We present the selection techniques based on the use of Neural Networks and on the cross match between FIRST and SDSS that lead to the spectroscopic identification of 15 new Radio Loud QSOs in the redshift range 3. 6 ≤ z ≤ 4. 4. These QSOs did not have previous spectroscopical identification in SDSS or other works. Our selection method is highly complete (97 %) and it allows the estimation of the binned luminosity function of radio-loud quasar at z ˜ 4 with unprecedented accuracy. Our luminosity function is compared with the results of other samples of RL QSOs in similar ranges of redshift and with the whole population of QSOs (RL+RQ). The evolution of the luminosity function with redshift was for many years interpreted as a flattening of the bright end slope, but has recently been re-interpreted as strong evolution of the break luminosity for high-z QSOs and our results, for the radio-loud population, are consistent with this. We also find indications of a constant radio-loud fraction for QSOs at high z. Our next investigation will select RL QSOs candidates in the range of redshift 4. 4 ≤ z ≤ 5. 7, and will make use of data in the radio (FIRST), in the optical (SDSS DR10) and in the infrared (UKIDSS Large Area Survey DR10, and WISE).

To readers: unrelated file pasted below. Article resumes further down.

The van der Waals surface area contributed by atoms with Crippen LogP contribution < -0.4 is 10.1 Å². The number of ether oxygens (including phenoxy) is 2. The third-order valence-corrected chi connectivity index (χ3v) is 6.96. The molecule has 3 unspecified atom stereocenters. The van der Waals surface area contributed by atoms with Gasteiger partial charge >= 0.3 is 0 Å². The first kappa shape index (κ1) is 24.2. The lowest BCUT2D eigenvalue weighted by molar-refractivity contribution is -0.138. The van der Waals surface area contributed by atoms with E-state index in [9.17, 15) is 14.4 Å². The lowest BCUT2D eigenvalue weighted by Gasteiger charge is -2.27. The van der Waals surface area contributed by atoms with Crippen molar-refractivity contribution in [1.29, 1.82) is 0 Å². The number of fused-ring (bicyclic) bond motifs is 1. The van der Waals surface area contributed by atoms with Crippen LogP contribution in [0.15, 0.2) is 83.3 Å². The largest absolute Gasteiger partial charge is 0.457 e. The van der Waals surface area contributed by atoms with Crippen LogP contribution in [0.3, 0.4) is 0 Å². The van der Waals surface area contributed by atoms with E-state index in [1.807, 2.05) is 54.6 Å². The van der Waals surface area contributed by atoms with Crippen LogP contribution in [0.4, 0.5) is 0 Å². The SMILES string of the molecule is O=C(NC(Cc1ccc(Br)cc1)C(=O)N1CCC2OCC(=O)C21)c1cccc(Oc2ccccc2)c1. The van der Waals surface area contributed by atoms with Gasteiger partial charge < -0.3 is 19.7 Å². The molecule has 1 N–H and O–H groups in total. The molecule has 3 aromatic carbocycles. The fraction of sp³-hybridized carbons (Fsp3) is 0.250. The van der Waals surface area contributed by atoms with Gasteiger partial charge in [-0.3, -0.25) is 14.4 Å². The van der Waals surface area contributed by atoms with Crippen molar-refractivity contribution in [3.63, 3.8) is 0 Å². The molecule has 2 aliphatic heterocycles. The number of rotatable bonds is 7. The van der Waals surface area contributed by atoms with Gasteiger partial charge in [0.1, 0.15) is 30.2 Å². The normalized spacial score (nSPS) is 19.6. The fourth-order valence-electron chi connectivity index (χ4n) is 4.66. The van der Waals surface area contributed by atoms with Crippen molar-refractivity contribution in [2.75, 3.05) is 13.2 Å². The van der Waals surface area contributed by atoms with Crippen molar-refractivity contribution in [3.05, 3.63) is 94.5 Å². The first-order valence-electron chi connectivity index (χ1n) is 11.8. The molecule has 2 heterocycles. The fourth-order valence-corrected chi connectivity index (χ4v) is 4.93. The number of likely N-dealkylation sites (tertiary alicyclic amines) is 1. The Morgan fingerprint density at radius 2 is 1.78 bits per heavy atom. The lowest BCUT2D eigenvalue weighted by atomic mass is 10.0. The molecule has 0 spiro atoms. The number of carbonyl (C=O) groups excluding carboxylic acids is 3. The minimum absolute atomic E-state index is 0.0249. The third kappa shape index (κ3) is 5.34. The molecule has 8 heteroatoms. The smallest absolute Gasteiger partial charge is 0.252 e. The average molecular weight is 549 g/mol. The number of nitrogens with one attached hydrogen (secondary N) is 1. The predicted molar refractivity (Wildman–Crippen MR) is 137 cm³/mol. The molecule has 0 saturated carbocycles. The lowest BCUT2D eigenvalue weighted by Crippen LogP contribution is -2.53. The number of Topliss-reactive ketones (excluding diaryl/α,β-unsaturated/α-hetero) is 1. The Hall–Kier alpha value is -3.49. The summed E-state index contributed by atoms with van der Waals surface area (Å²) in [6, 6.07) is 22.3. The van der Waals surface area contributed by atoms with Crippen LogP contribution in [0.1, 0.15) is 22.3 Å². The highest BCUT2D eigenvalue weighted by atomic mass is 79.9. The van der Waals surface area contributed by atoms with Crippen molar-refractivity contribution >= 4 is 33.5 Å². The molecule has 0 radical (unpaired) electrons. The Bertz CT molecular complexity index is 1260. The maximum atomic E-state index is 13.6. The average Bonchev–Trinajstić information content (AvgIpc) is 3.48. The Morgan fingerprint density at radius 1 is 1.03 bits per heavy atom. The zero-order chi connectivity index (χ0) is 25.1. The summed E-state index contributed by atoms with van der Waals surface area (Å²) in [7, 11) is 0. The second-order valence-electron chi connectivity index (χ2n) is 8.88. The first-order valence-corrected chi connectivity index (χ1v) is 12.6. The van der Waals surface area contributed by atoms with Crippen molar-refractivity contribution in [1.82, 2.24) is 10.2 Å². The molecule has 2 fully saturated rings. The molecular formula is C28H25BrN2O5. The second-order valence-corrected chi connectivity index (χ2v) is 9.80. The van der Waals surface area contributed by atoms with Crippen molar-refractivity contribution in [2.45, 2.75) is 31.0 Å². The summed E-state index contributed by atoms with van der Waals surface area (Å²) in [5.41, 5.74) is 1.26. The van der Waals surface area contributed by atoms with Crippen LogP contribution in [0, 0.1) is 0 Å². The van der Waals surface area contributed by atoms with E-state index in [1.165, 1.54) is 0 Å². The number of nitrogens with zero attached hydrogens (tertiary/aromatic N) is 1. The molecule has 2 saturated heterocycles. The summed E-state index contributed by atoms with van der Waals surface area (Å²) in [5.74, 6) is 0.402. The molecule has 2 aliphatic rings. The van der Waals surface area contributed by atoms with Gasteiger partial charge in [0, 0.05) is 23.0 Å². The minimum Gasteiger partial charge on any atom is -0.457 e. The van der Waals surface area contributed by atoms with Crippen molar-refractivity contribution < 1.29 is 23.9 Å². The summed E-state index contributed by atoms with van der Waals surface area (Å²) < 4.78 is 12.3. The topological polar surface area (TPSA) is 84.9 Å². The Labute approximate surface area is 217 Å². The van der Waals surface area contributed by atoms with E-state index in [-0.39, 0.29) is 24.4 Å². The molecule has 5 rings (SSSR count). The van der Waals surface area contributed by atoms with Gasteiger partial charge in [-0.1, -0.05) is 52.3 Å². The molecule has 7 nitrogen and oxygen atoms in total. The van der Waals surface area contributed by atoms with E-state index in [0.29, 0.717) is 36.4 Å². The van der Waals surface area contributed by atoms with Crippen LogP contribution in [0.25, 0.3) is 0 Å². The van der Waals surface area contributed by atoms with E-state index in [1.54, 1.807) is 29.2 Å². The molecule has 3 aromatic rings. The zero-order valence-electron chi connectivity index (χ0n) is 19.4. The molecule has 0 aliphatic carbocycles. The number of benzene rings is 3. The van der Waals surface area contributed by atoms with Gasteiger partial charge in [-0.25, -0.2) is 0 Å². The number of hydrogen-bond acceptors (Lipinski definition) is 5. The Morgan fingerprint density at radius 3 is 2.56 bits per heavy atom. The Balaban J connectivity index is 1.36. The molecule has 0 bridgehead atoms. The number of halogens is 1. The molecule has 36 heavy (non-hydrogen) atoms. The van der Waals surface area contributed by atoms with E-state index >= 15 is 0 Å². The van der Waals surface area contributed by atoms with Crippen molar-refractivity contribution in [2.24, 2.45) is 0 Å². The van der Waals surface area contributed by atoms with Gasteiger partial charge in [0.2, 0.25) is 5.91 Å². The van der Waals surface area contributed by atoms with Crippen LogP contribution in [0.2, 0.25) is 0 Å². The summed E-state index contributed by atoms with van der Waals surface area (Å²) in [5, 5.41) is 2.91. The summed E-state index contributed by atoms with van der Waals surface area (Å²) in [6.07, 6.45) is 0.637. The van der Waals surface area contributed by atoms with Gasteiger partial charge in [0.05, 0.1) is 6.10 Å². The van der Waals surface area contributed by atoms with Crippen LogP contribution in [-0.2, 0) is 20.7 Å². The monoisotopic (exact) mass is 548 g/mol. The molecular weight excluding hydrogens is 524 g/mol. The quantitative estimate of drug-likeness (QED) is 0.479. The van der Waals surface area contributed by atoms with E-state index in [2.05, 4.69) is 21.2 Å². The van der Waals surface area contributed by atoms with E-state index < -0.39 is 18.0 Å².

15. The K-Band Quasar Luminosity Function from an SDSS and UKIDSS Matched Catalog

    NASA Astrophysics Data System (ADS)

    Peth, Michael; Ross, N. P.; Schneider, D. P.

    2010-01-01